“Consistent and Fault-Tolerant SDN Controller”
Master’s thesis, Mestrado em Engenharia Informática, Departamento de Informática, Faculdade de Ciências da Universidade de Lisboa, Nov. 2016
Abstract: The concept of Software-Defined Networking (SDN) breaks the coupling in traditional networks between the control and data planes. This decoupling allows the development of innovative and flexible applications to manage, monitor, and program the network. In SDN, applications use a logically centralized network view, provided by the controllers, to remotely program switches in the network. If this network view is not consistent with the actual state of the network, applications will operate on a stale state and produce incorrect outputs. This can significantly degrade the network performance (e.g., packets can be forwarded through a failed link) and create problems such as network loops or security failures. As in any system in production, component failures must be the rule and not the exception. Thus, it is important that the control plane is able to maintain a consistent network view in the presence of failures in both controllers and links. Therefore, the network view must be consistently replicated across several controller replicas so that the failure of one controller does not compromise the entire control plane. Additionally, to ensure a correct system, the state maintained by switches must be handled in a consistent way, which is particularly difficult in the presence of failures. This work proposes a resilient SDN control plane that allows modification-free applications to run in a fault-tolerant and consistent environment (in both controllers and switches state). To achieve the fault-tolerant environment, controllers must replicate (transparently) the received events among themselves before these are delivered to the network applications. For the consistent environment, the main idea is that controllers process control messages transactionally, exactly once, achieving a correct and consistent operation of both controllers and switches, even if some of them fail. The two main techniques used are instructing switches to send events to all controllers, which coordinate to ensure exactly once event processing, and using OpenFlow Bundles as the acknowledgement mechanism used by controllers to process commands on switches exactly once. The differentiating factor and novelty over existing works is the fact that the consistency guarantees our proposal assures, in a fault-tolerant SDN environment, do not require modifications to neither switches nor to the OpenFlow protocol.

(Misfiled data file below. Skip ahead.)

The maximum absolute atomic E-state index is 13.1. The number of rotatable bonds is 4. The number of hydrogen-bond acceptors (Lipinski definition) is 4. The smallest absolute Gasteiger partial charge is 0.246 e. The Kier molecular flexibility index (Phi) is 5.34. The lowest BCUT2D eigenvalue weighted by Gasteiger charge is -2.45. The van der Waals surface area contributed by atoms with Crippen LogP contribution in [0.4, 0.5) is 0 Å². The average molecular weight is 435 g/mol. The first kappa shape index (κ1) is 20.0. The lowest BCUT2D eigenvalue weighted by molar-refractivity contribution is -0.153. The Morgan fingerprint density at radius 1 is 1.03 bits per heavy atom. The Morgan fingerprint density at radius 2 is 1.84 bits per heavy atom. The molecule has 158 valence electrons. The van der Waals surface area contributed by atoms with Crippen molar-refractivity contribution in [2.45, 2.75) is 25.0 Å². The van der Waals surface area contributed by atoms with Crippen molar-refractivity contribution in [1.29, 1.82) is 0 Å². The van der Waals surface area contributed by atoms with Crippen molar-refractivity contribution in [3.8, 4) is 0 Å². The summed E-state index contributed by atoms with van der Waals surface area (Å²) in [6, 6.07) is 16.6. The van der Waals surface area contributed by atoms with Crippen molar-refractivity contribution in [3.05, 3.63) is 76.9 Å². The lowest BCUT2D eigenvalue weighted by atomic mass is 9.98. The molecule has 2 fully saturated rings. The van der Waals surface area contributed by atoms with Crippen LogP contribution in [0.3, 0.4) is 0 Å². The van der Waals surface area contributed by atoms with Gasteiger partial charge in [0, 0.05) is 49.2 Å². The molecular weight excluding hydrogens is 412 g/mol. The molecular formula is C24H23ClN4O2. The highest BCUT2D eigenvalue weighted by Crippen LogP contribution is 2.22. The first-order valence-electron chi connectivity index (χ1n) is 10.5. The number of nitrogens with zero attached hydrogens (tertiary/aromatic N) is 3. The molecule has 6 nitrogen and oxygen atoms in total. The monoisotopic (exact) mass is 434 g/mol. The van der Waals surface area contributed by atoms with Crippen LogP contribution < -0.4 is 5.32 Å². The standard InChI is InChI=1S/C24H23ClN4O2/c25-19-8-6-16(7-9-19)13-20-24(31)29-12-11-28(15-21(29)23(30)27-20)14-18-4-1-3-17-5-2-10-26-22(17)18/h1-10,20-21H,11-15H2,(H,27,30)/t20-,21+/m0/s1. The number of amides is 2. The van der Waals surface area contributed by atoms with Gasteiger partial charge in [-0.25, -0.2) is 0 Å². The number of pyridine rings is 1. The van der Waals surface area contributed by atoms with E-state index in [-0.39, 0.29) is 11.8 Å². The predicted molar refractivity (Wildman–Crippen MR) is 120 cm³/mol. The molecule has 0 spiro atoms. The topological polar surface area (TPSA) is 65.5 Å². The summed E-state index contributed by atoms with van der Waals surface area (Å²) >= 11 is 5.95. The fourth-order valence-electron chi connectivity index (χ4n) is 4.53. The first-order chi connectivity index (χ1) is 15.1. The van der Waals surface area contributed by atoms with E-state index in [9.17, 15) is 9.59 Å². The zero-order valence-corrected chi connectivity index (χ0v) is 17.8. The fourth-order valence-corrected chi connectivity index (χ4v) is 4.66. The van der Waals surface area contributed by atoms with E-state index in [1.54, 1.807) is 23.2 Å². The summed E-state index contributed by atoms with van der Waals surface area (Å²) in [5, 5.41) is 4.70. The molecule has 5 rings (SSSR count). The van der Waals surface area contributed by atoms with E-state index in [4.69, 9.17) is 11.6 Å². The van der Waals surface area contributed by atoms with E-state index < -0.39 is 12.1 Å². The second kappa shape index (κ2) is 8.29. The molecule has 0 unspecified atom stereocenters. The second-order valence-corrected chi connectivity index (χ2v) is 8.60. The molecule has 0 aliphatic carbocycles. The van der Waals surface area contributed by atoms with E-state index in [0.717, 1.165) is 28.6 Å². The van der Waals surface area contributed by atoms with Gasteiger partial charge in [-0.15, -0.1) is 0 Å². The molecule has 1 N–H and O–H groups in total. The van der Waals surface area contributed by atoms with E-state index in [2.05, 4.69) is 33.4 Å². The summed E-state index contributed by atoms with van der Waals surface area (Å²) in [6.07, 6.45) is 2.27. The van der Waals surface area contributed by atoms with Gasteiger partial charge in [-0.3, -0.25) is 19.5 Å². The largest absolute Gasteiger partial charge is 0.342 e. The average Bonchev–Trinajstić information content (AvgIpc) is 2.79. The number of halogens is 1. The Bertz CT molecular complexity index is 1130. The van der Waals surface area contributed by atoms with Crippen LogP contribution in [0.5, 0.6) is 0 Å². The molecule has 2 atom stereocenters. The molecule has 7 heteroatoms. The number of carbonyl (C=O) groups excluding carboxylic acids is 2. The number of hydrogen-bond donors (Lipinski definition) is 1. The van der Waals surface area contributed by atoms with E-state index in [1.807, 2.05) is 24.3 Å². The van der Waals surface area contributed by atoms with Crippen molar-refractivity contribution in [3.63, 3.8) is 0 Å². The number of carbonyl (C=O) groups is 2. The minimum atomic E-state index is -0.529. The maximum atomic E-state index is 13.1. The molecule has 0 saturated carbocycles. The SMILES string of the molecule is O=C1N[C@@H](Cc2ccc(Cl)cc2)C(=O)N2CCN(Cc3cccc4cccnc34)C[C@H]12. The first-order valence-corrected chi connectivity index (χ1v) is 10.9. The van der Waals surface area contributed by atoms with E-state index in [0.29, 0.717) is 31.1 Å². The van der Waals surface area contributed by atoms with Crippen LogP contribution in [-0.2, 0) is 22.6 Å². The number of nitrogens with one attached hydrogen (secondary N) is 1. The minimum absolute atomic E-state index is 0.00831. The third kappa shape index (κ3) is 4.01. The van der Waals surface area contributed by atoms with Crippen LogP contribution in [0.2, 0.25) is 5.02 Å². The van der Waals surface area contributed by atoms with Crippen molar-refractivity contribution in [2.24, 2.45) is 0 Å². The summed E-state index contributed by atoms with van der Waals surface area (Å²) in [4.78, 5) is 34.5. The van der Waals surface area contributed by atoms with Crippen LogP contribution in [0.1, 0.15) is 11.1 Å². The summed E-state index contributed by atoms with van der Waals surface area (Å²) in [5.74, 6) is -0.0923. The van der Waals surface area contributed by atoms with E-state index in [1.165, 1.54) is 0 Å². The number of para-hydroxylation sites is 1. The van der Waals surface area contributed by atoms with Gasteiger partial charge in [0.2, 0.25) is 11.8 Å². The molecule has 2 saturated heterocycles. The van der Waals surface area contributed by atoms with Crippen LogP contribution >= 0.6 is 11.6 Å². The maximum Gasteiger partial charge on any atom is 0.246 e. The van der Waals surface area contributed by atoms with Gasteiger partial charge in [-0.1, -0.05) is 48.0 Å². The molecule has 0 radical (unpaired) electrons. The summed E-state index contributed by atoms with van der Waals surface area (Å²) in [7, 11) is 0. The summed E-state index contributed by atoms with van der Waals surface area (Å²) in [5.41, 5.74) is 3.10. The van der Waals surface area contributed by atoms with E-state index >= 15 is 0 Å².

Research line(s): Fault and Intrusion Tolerance in Open Distributed Systems (FIT)